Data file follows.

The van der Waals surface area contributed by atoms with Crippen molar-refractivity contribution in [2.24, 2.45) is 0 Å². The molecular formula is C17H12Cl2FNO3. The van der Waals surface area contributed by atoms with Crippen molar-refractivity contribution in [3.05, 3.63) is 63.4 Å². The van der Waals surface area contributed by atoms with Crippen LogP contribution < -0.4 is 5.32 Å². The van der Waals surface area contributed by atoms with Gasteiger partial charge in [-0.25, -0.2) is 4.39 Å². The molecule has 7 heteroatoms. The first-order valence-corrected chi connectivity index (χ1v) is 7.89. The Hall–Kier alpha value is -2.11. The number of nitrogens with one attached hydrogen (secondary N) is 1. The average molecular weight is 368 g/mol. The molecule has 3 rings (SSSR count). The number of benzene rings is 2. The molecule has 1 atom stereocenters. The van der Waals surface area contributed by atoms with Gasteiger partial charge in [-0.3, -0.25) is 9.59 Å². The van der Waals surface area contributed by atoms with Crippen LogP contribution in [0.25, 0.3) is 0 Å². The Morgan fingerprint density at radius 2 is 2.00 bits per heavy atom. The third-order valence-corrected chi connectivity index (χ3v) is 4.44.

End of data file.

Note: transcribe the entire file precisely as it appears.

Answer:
The van der Waals surface area contributed by atoms with Crippen molar-refractivity contribution in [2.24, 2.45) is 0 Å². The molecular formula is C17H12Cl2FNO3. The van der Waals surface area contributed by atoms with Crippen molar-refractivity contribution in [3.05, 3.63) is 63.4 Å². The van der Waals surface area contributed by atoms with Crippen LogP contribution < -0.4 is 5.32 Å². The van der Waals surface area contributed by atoms with Gasteiger partial charge in [-0.25, -0.2) is 4.39 Å². The molecule has 7 heteroatoms. The first-order valence-corrected chi connectivity index (χ1v) is 7.89. The Hall–Kier alpha value is -2.11. The number of nitrogens with one attached hydrogen (secondary N) is 1. The average molecular weight is 368 g/mol. The molecule has 3 rings (SSSR count). The number of benzene rings is 2. The molecule has 1 atom stereocenters. The van der Waals surface area contributed by atoms with Gasteiger partial charge in [-0.3, -0.25) is 9.59 Å². The van der Waals surface area contributed by atoms with Crippen LogP contribution in [0.25, 0.3) is 0 Å². The Morgan fingerprint density at radius 2 is 2.00 bits per heavy atom. The third-order valence-corrected chi connectivity index (χ3v) is 4.44.